Thank you for your question. Medical malpractice is a common law claim. That means that there is no "code" which completely defines it. It is primarily defined by case law, here is some for your purposes:
A medical malpractice case is a kind of tort
action in which the traditional negligence elements are refined to reflect the professional setting of a physician-patient relationship. Thus, a plaintiff in a [**1056] malpractice action must prove the applicable standard of care, Rosenberg v. Cahill, 99 N.J. 318, 492 A.2d 371 (1985); that a deviation has occurred, Clark v. Wichman, 72 N.J. Super. 486, 179 A.2d 38 (App.Div.1962); and that the deviation proximately caused the injury, Germann v. Matriss, 55 N.J. 193, 260 A.2d 825 (1970).
As a general rule, it is the causation element that is the most complex. There are different tests for determining proximate cause. For example, the traditional [***39] "but for" test that applies in most negligence settings "allow[s] recovery only when the injury is one that would not have occurred 'but for' the wrongful act." J.D. Lee & Barry A. Lindahl, Modern Tort Law: Liability & Litigation
§ 4.03 (West Group 2002); Conklin v. Hannoch Weisman, 145 N.J. 395, 417, 678 A.2d 1060 (1996); Evers v. Dollinger, 95 N.J. 399, 415, 471 A.2d 405 (1984); Vuocolo [*24] v. Diamond Shamrock Chemicals Co., 240 N.J.Super. 289, 295, 573 A.2d 196 (App.Div.), certif. denied, 122 N.J. 333, 585 A.2d 349 (1990). However, the "but for" test has its limitations in situations where two or more forces operate to bring about a certain result and "any one of them operating alone would be sufficient." Modern Tort Law § 4.03. Indeed, the "but for" test has been characterized as a potentially "insurmountable obstacle" for a plaintiff in a case in which "unrelated factors may have contributed to the same injury." Diane Schmauder, An Analysis of New Jersey's Increased Risk Doctrine, 25 Rutgers L.J. 893, 895 (1994).
HN2Go to the description of this Headnote.In response to the apparent limitation of the "but for" test in concurrent causation cases, [***40] New Jersey, like many jurisdictions, has adopted a modified standard--the substantial factor standard--"limited to that class of cases in which a defendant's negligence combines with a preexistent condition to cause harm--as distinguished from cases in which the deviation alone is the cause of harm." Battenfeld v. Gregory, 247 N.J. Super. 538, 549, 589 A.2d 1059 (App.Div.1991)(citing Scafidi, supra, 119 N.J. at 108-09, 574 A.2d 398). 3
3 See Gardner v. Pawliw, 150 N.J. 359, 375-76, 696 A.2d 599 (1997) (collecting cases from other jurisdictions adopting substantial factor test).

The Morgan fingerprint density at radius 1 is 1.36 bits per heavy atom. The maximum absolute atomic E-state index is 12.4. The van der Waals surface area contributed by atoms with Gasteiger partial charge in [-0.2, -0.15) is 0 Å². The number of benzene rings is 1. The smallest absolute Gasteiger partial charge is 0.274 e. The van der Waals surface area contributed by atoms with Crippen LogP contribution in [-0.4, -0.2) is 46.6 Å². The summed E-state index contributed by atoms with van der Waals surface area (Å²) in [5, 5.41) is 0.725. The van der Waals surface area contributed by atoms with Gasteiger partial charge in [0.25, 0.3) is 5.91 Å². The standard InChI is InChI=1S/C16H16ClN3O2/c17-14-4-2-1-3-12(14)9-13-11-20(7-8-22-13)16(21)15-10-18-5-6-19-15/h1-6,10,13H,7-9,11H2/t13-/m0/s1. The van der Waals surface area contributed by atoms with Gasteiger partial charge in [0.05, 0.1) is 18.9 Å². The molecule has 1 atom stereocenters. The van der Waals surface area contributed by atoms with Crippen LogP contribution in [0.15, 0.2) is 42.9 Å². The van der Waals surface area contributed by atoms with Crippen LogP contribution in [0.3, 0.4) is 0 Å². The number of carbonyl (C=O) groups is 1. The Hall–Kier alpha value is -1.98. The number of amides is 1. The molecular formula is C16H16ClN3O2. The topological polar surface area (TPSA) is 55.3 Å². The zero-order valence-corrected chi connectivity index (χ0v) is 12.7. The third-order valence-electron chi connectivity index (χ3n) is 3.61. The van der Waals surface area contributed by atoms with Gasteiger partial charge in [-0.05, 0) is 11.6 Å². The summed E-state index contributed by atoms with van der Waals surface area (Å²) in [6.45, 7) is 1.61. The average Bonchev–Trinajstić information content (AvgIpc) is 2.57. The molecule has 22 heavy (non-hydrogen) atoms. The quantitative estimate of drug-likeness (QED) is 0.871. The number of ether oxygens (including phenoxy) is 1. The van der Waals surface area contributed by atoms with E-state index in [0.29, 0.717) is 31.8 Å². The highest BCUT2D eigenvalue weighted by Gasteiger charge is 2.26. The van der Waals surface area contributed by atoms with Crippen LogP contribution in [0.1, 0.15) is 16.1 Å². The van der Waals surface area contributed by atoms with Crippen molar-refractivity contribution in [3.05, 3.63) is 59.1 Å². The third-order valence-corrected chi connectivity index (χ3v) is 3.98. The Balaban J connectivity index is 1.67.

HN3Go to the description of this Headnote.The substantial factor test allows the plaintiff to submit to the jury not whether "but for" defendant's negligence the injury would not have occurred but "whether the defendant's deviation from standard medical practice increased a patient's risk of harm or diminished a patient's chance of survival and whether such increased risk was a substantial factor in producing the ultimate harm." Gardner v. Pawliw, supra, 150 N.J. at 376, 696 A.2d 599. [***41] Once the plaintiff demonstrates that the defendant's negligence actually increased the risk of an injury that later occurs, that conduct is deemed to be a cause "in fact" of the injury and the jury must then determine the proximate cause question: whether the increased risk was a substantial factor in bringing about the harm that occurred. Conduct is a substantial factor if it would
[*25] lead the trier of fact, as a reasonable person, to regard it as a cause, using that word in the popular sense. Under the "substantial factor" test, the defendant's negligence need not be the sole or primary factor producing the injury; it need only be a substantial factor. Thus the test covers the situation where there may be several substantial factors contributing to the same result.
[Modern Tort Law § 4.03, 4-4 (citations and internal quotations omitted).]
The Restatement of Torts § 431 explains that
[t]he word "substantial" is used to denote the fact that the defendant's conduct [**1057] has such an effect in producing the harm as to lead reasonable men to regard it as a cause, using that word in the popular sense, in which there always lurks the idea of responsibility, rather than in the so-called [***42] "philosophic sense," which includes every one of the great number of events without which any happening would not have occurred.